Lord and colleagues demonstrated that symptoms may persist for several months after the last ICI dose. They also noted that the length of symptoms exceeded 130 days in two of their patients, which is greater than ten times the 12.5-day half-life of ipilimumab. This suggests that ICI therapy has a long-term effect on the immune system rather than checkpoint inhibition in the immune cascade simply at the time of treatment [55].

Case studies have also reported pancreatitis, hepatotoxicity, gastritis, and celiac disease due to ICIs [9, 56, 57, 58].

Grading

Classification and degree of severity are most commonly based on the National Cancer Institute (NCI) Common Terminology Criteria for Adverse Events (CTCAE), version 5.0 [86]. Unfortunately, this grading is arbitrary, as it is based on patient recall of symptoms and not on objective assessment of disease activity. Consequently, it does not necessarily reflect the severity of the immunotoxicity [22]. Finally, there is poor correlation between grade of diarrhea and endoscopic or histological features for severity [16, 38]. See Table 2 for the CTCAE grading system.
Table 2

Immune checkpoint inhibitor severity from the Common Terminology Criteria for Adverse Events version 5.0 (CTCAE v5.0)

 

Diarrhea

Colitis

Grade 1

< 4 stools/day over baseline

Asymptomatic

Grade 2

4–6 stools/day over baseline

Abdominal pain, blood, and/or mucus in stool

Grade 3

≥ 7 stools/day over baseline

Severe abdominal pain, fever, and/or peritoneal signs

Grade 4

Life-threatening

– Hemodynamics

– Electrolyte abnormalities

Life-threatening

– Perforation

– Ischemia

– Necrosis

– Bleeding

– Toxic megacolon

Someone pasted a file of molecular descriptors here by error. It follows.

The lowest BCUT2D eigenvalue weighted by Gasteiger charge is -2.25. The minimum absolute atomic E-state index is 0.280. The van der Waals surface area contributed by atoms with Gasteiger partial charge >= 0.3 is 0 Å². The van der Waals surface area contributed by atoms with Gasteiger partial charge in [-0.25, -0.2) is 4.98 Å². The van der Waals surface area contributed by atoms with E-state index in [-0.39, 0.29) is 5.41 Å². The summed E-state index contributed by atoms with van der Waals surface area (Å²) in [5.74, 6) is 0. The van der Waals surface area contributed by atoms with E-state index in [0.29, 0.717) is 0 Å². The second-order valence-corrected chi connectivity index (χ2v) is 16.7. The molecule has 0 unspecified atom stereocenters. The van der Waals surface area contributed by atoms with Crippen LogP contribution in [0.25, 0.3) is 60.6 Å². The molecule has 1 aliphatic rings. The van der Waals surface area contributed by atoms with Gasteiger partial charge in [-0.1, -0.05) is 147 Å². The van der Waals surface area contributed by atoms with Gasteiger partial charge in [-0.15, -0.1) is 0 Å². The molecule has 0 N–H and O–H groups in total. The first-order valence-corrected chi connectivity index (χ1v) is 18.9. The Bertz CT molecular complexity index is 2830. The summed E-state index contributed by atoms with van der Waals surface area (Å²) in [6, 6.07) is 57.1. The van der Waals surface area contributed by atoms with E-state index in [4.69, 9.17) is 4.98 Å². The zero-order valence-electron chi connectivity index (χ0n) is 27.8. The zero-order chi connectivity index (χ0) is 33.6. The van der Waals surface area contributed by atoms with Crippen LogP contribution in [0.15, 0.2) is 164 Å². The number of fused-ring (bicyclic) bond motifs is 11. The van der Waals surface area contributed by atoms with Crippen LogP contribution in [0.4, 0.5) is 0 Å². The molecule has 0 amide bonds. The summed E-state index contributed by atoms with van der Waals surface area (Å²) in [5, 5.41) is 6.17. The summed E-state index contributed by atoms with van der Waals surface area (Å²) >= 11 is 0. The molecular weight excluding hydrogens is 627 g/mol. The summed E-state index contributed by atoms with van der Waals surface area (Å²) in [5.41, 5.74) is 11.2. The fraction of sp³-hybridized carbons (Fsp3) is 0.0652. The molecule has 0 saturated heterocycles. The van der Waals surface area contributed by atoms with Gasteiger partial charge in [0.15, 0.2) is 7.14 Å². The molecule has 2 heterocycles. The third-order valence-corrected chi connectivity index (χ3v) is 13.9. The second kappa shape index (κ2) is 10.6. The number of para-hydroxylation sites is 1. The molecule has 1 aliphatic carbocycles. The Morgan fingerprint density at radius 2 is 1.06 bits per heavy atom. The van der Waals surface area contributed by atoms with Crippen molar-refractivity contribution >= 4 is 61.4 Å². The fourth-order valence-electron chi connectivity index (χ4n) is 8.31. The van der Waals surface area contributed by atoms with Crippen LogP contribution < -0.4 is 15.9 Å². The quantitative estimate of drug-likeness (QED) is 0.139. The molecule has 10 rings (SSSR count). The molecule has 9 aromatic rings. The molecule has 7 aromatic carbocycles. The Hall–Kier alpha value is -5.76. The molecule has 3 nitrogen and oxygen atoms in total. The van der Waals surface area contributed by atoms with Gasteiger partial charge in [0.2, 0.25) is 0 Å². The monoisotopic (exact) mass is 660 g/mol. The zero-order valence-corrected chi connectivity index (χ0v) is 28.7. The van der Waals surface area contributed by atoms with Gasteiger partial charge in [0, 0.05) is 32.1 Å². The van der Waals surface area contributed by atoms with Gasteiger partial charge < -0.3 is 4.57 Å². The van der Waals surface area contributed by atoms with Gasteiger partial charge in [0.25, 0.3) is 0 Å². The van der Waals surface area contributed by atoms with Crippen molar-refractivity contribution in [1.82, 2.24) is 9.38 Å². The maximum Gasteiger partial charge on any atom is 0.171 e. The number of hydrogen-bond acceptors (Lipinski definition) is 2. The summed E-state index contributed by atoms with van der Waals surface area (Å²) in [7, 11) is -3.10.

Grade 5

Death

Death

Adapted from the Common Terminology Criteria for Adverse Events version 5.0 from the National Cancer Institute [86]

Endoscopic findings

Since there is poor correlation between grade of diarrhea and endoscopic or histological features for severity, endoscopic evaluation should be strongly considered in those with symptoms more severe than CTCAE grade 1 diarrhea [16, 38]. In fact, the gold standard for diagnosis of IMC is endoscopy to better evaluate the mucosal extent and severity of disease. A colonoscopy with terminal ileum intubation, radiologic cross-sectional imaging, and/or video capsule endoscopy may be needed if isolated enteritis is suspected, as sometimes seen in anti-PD-1/anti-PD-L1 immunotherapy [33•].

Mild colitis is the most common finding in the colon and presents with diarrhea, affecting nearly half of the patients on high dose or combination therapy [24, 29, 36, 54]. Severe colitis occurs less frequently, but can be life-threatening [24, 29, 36, 54]. Many of the endoscopic and histologic features of IMC are similar to features seen in IBD [41]. Ipilimumab-induced colitis most closely resembles ulcerative pancolitis, which is seen in 66% of patients with IMC [33•]. Inflammation presents endoscopically as diffuse erythema, friability, shallow ulcerations, and edematous walls from cecum to anus [33•]. In contrast, segmental disease, as is often found in Crohn’s disease, is less common and noted in 35% of individuals with IMC [33•]. Stricturing or fistulizing disease that is associated with Crohn’s disease is not typically seen with IMC. Although most patients develop colitis alone, approximately a quarter of patients with colonic involvement also have diffuse enteritis [15].

In studies that evaluated anti-CTLA-4–associated enterocolitis, the rectum and sigmoid were involved 97% of the time [33•]. Therefore, a flexible sigmoidoscopy may suffice as the diagnostic tool in the vast majority of cases and a full colonoscopy may not be needed [33•, 59].